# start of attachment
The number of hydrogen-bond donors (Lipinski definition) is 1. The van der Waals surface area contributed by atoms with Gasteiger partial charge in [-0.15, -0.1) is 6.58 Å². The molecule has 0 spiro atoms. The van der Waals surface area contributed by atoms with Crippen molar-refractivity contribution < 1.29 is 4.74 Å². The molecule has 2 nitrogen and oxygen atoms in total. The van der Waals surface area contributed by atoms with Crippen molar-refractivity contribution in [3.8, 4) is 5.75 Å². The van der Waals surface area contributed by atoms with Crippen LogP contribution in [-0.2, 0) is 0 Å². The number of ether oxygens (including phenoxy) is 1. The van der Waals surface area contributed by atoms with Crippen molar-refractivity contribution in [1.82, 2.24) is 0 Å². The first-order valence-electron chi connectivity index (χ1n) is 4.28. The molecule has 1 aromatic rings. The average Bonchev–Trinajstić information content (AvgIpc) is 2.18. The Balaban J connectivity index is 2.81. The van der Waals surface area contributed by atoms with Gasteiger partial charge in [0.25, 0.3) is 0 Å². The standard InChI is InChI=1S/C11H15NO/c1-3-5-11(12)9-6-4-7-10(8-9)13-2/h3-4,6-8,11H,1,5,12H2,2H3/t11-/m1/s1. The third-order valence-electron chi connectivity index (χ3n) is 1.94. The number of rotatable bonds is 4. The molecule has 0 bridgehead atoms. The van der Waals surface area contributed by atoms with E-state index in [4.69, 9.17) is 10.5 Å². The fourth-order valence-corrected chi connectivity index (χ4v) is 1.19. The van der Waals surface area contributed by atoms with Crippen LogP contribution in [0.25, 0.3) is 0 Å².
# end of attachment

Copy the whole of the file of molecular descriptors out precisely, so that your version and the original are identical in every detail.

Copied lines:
The number of hydrogen-bond donors (Lipinski definition) is 1. The van der Waals surface area contributed by atoms with Gasteiger partial charge in [-0.15, -0.1) is 6.58 Å². The molecule has 0 spiro atoms. The van der Waals surface area contributed by atoms with Crippen molar-refractivity contribution < 1.29 is 4.74 Å². The molecule has 2 nitrogen and oxygen atoms in total. The van der Waals surface area contributed by atoms with Crippen molar-refractivity contribution in [3.8, 4) is 5.75 Å². The van der Waals surface area contributed by atoms with Crippen LogP contribution in [-0.2, 0) is 0 Å². The number of ether oxygens (including phenoxy) is 1. The van der Waals surface area contributed by atoms with Crippen molar-refractivity contribution in [1.82, 2.24) is 0 Å². The first-order valence-electron chi connectivity index (χ1n) is 4.28. The molecule has 1 aromatic rings. The average Bonchev–Trinajstić information content (AvgIpc) is 2.18. The Balaban J connectivity index is 2.81. The van der Waals surface area contributed by atoms with Gasteiger partial charge in [0.25, 0.3) is 0 Å². The standard InChI is InChI=1S/C11H15NO/c1-3-5-11(12)9-6-4-7-10(8-9)13-2/h3-4,6-8,11H,1,5,12H2,2H3/t11-/m1/s1. The third-order valence-electron chi connectivity index (χ3n) is 1.94. The number of rotatable bonds is 4. The molecule has 0 bridgehead atoms. The van der Waals surface area contributed by atoms with E-state index in [4.69, 9.17) is 10.5 Å². The fourth-order valence-corrected chi connectivity index (χ4v) is 1.19. The van der Waals surface area contributed by atoms with Crippen LogP contribution in [0.25, 0.3) is 0 Å².